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Valerie Troutt

Valerie Troutt and "The Sound of Peace" Bay-area born and bred, jazz and gospel trained, and internationally respected, Valerie Troutt is a musical collagist, borrowing from ancestral centuries of sound, channeling spirits, and delivering the stories of our love, loss, and lives. There’s a light in this unapologetically unconventional artist/teacher/activist for whom art and activism are intertwined. Within this spiritual and social justice-driven performer is a lifelong hunger for craft, for connection, for cultural narratives and an indefatigable thirst to serve as an agape griot to a waiting and hurting people. The Sound of Peace, her long-awaited, full-length debut comes after a critically acclaimed EP and several wizening years culminating in Valerie Troutt’s acceptance of her own original artistic difference in a world of commercial carbon copies. The daughter and now aunt of an Oakland-based family of artists, activists, teachers and spiritualists, both by blood and by community, the melding of Troutt’s creative and spiritual life emerged early, at the age of seven with her first church solo. Children’s choirs, holiday solos, and developing skills in piano and guitar as well as voice followed at the famed Walter Hawkin’s Love Center. By adolescence, at Berkeley High, Troutt’s world was being cracked open to the world of jazz at the same high school that produced jazz darlings Joshua Redman and Benny Green. Jazz camps, a Carmen McRae Scholarship, Stanford Jazz, Howard University Jazz program and ultimately the New School Jazz Performance program with contemporaries like Bilal Oliver and Tiombe Lockhart—always surrounded by teachers and learners, both vertically and horizontally, in her musical blossoming. After the requisite hand-to-mouth NYC grinds, lesson-rich production deals with labels like Oblique Sound (e.g., Gretchen Parlato), and a brief experience abroad as an ambassador for the International Association of Jazz Educators, Troutt ended up back in the Bay teaching music at the East Bay Center for the Performing Arts and performing for two years with the Grammy-nominated Linda Tillery and the Cultural Heritage Choir, most recently as a featured soloist on Still We Rise, Still We Sing.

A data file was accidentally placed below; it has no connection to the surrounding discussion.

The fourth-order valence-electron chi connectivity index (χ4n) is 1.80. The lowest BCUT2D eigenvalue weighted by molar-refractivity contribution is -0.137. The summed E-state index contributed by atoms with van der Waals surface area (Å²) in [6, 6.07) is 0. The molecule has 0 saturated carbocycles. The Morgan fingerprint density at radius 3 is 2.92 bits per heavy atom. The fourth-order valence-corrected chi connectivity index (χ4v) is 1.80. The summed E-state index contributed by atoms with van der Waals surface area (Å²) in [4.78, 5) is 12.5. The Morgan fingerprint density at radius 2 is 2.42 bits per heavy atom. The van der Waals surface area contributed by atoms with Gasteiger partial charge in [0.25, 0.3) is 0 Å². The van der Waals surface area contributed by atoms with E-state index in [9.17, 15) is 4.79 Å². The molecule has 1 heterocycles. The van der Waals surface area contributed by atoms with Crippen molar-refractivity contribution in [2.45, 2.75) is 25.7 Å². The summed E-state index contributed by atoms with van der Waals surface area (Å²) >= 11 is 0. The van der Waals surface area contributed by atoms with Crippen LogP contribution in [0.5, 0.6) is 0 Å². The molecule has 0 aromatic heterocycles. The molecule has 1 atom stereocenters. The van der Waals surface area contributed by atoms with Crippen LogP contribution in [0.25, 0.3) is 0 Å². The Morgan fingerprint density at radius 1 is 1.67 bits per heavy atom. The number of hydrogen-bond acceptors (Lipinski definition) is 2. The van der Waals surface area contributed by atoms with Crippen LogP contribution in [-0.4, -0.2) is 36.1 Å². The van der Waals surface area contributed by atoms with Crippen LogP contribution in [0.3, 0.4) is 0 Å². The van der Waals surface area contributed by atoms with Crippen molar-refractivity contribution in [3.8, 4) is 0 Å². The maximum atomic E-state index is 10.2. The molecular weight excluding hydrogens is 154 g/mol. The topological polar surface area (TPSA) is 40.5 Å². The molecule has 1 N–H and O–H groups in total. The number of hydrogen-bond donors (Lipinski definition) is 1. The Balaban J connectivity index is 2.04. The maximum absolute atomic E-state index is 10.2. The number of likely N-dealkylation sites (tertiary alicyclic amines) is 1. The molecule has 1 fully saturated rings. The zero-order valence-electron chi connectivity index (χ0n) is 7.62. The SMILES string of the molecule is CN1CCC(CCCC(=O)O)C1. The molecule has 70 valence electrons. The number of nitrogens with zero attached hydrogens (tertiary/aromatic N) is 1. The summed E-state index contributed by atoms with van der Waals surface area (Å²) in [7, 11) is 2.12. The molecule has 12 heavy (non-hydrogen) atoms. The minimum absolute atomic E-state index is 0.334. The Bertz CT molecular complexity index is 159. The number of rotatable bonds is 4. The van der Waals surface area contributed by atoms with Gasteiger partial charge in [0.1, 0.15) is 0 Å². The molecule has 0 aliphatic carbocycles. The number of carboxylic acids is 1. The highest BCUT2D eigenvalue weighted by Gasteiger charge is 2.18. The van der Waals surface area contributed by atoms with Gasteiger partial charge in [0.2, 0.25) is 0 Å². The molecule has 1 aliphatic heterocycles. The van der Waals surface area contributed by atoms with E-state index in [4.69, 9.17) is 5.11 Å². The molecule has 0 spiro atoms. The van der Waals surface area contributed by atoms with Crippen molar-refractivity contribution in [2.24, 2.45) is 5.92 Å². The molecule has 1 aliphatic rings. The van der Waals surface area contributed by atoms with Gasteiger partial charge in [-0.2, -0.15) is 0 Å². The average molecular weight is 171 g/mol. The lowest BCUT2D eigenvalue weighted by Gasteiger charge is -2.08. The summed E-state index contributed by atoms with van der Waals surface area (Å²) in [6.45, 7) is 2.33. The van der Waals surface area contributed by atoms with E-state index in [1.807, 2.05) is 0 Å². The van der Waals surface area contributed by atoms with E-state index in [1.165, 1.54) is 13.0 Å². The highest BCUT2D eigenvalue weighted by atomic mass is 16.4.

Valerie Troutt and "The Sound of Peace"

Bay-area born and bred, jazz and gospel trained, and internationally respected, Valerie Troutt is a musical collagist, borrowing from ancestral centuries of sound, channeling spirits, and delivering the stories of our love, loss, and lives. There’s a light in this unapologetically unconventional artist/teacher/activist for whom art and activism are intertwined. Within this spiritual and social justice-driven performer is a lifelong hunger for craft, for connection, for cultural narratives and an indefatigable thirst to serve as an agape griot to a waiting and hurting people. The Sound of Peace, her long-awaited, full-length debut comes after a critically acclaimed EP and several wizening years culminating in Valerie Troutt’s acceptance of her own original artistic difference in a world of commercial carbon copies.


The daughter and now aunt of an Oakland-based family of artists, activists, teachers and spiritualists, both by blood and by community, the melding of Troutt’s creative and spiritual life emerged early, at the age of seven with her first church solo. Children’s choirs, holiday solos, and developing skills in piano and guitar as well as voice followed at the famed Walter Hawkin’s Love Center. By adolescence, at Berkeley High, Troutt’s world was being cracked open to the world of jazz at the same high school that produced jazz darlings Joshua Redman and Benny Green. Jazz camps, a Carmen McRae Scholarship, Stanford Jazz, Howard University Jazz program and ultimately the New School Jazz Performance program with contemporaries like Bilal Oliver and Tiombe Lockhart—always surrounded by teachers and learners, both vertically and horizontally, in her musical blossoming. After the requisite hand-to-mouth NYC grinds, lesson-rich production deals with labels like Oblique Sound (e.g., Gretchen Parlato), and a brief experience abroad as an ambassador for the International Association of Jazz Educators, Troutt ended up back in the Bay teaching music at the East Bay Center for the Performing Arts and performing for two years with the Grammy-nominated Linda Tillery and the Cultural Heritage Choir, most recently as a featured soloist on Still We Rise, Still We Sing.

Earlier Event: July 13
Sarah Wolff
Later Event: July 22
Thor Polson Trio